The S38 sequence concluded and S39 began execution today. The sequence will run for 27 days and conclude on April 19. During that time there will be one targeted encounter of Titan and seven non-targeted flybys - two of Pallene, and one each of Epimetheus, Methone, Titan, Janus, and Mimas. OTM-152 is the only OTM scheduled to execute during this 4-week period.
Today was a busy day for science, commencing with a CIRS radial scan to obtain ring temperature measurements over varying solar elevation and phase angles on both the lit and unlit sides of rings. CIRS also obtained a longitudinal scan on the lit face of ring, in and around the shadows, at low phase angle. The Visual and Infrared Mapping Spectrometer (VIMS) performed a complete high resolution radial scan of the unlit face of the A, B and C rings at high phase angle, and observed the sun continuously as it crossed behind the east ansa, with coverage mostly of the A and B rings. ISS captured a retargeted observation of specific gap edges and narrow ringlet structures. Some time was given to satellite observations, with VIMS observing the lit surface of Dione and Mimas, and CIRS observing Dione's solar eclipse entry and Mimas's solar eclipse exit.
Monday, March 24 (DOY 084):
A beautiful picture of Saturn and Titan is Astronomy Picture of the Day today. Check it out at http://antwrp.gsfc.nasa.gov/apod/ap080324.html
A presentation was given today at JPL on "The Role of Tides on Enceladus."
Science Operations Plan implementation for S44 began today. The Science Planning Attitude Spread Sheet (SPASS) will be delivered to the instrument teams on Mar. 26 so that they can begin working on the pointing designs for this sequence. The final Cassini DSN station requests will also be delivered to the DSN schedulers that day.
Tuesday, March 25 (DOY 085):
Today Cassini flew by Titan at an altitude of 1000 km, and a speed of 6.3 km/sec. Closest approach (CA) occurred at 2008-085T14:28:48 SCET. Just prior to CA of this T42 flyby, the Ion and Neutral Mass Spectrometer (INMS) examined the upper atmosphere. Immediately after, VIMS captured images of Titan near the Huygens landing site using the so-called "noodle" mode, where VIMS captures a long noodle-shaped swatch of Titan's surface. CIRS spent eight hours looking at several positions on Titan's limb, measuring stratospheric temperatures around one quarter of the visible disk, and also searching for new trace species. Additionally, CIRS rode along with ISS to obtain imagery of the landing site. Link to the following for more information on this flyby: http://saturn.jpl.nasa.gov/news/events/titan20080325/index.cfm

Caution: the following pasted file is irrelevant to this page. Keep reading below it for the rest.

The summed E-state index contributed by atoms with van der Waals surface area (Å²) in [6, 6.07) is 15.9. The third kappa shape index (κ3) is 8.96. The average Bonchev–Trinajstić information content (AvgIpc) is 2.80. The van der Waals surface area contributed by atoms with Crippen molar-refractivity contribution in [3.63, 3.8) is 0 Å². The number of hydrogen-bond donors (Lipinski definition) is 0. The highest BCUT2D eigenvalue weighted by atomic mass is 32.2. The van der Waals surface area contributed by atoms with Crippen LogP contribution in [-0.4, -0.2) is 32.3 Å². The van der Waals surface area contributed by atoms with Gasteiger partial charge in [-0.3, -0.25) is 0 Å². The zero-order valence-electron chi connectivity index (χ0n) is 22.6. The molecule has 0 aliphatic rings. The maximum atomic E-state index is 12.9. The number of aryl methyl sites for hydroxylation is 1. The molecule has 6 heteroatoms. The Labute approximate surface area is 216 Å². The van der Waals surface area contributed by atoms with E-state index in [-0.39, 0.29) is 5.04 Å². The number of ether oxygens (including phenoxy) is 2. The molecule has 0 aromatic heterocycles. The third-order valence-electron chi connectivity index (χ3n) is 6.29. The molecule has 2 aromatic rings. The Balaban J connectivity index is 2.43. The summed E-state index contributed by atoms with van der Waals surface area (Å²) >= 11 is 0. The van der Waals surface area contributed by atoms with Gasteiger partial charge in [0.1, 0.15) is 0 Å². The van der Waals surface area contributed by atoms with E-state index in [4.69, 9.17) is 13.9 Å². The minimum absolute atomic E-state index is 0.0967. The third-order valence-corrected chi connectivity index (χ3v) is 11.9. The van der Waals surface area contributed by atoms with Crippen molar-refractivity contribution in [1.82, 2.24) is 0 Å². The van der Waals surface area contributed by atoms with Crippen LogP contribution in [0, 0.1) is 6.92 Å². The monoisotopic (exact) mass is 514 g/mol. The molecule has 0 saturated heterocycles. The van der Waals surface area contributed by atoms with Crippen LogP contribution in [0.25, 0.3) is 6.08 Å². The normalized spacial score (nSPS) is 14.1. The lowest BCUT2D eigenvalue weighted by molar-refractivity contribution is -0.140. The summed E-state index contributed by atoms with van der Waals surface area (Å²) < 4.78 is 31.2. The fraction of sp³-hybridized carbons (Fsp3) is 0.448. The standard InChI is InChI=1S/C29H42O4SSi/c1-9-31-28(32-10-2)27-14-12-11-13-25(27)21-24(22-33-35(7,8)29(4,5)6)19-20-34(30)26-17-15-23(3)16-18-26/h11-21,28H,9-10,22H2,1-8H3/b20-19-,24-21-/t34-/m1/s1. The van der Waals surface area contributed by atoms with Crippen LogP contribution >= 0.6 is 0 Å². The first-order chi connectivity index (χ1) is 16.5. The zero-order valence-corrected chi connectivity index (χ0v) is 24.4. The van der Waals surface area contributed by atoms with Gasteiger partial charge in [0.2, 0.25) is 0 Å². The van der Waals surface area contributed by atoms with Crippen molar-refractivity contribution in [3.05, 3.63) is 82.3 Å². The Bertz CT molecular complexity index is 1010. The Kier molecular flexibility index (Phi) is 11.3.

The Cassini-Huygens Analysis and Results of the Mission (CHARM) teleconference for March addressed the topic of: Organics on Titan, Water on Enceladus: Worlds of Possibilities for Life.
The final sequence development process for S41 kicked off today. The process will run approximately ten weeks and conclude just before the start of sequence execution on May 31. S41 is the final sequence in the Prime Mission.
Today a two-day NASA review began at JPL to assess Cassini operations preparedness to support Extended Mission. The review will conclude tomorrow. Update: At the end of the review on Mar. 26, the board had found no negative aspects to the Cassini operations plan. An official report of the board's findings will be released shortly.
Check out the Cassini web site at http://saturn.jpl.nasa.gov for the latest press releases and images.
The Cassini-Huygens mission is a cooperative project of NASA, the European Space Agency and the Italian Space Agency. The Jet Propulsion Laboratory, a division of the California Institute of Technology in Pasadena, manages the Cassini-Huygens mission for NASA's Science Mission Directorate, Washington, D.C. JPL designed, developed and assembled the Cassini orbiter.